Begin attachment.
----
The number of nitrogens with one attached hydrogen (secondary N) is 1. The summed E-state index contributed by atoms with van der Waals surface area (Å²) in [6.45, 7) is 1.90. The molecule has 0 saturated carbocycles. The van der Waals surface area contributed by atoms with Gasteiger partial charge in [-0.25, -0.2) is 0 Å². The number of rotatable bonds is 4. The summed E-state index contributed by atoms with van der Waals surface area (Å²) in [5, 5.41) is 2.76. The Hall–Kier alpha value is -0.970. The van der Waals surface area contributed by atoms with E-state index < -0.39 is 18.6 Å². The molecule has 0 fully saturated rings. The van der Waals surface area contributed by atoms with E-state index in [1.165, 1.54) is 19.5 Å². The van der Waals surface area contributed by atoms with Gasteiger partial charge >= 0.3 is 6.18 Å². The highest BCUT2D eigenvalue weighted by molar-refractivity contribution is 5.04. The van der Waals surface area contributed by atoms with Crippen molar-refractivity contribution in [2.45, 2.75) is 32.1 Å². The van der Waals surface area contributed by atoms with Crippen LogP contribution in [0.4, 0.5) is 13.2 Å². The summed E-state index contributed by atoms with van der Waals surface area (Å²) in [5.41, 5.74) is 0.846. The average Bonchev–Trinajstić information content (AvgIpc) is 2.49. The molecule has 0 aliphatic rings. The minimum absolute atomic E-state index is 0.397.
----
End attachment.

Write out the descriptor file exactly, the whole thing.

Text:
The number of nitrogens with one attached hydrogen (secondary N) is 1. The summed E-state index contributed by atoms with van der Waals surface area (Å²) in [6.45, 7) is 1.90. The molecule has 0 saturated carbocycles. The van der Waals surface area contributed by atoms with Gasteiger partial charge in [-0.25, -0.2) is 0 Å². The number of rotatable bonds is 4. The summed E-state index contributed by atoms with van der Waals surface area (Å²) in [5, 5.41) is 2.76. The Hall–Kier alpha value is -0.970. The van der Waals surface area contributed by atoms with E-state index < -0.39 is 18.6 Å². The molecule has 0 fully saturated rings. The van der Waals surface area contributed by atoms with E-state index in [1.165, 1.54) is 19.5 Å². The van der Waals surface area contributed by atoms with Gasteiger partial charge >= 0.3 is 6.18 Å². The highest BCUT2D eigenvalue weighted by molar-refractivity contribution is 5.04. The van der Waals surface area contributed by atoms with Crippen molar-refractivity contribution in [2.45, 2.75) is 32.1 Å². The van der Waals surface area contributed by atoms with Crippen LogP contribution in [0.4, 0.5) is 13.2 Å². The summed E-state index contributed by atoms with van der Waals surface area (Å²) in [5.41, 5.74) is 0.846. The average Bonchev–Trinajstić information content (AvgIpc) is 2.49. The molecule has 0 aliphatic rings. The minimum absolute atomic E-state index is 0.397.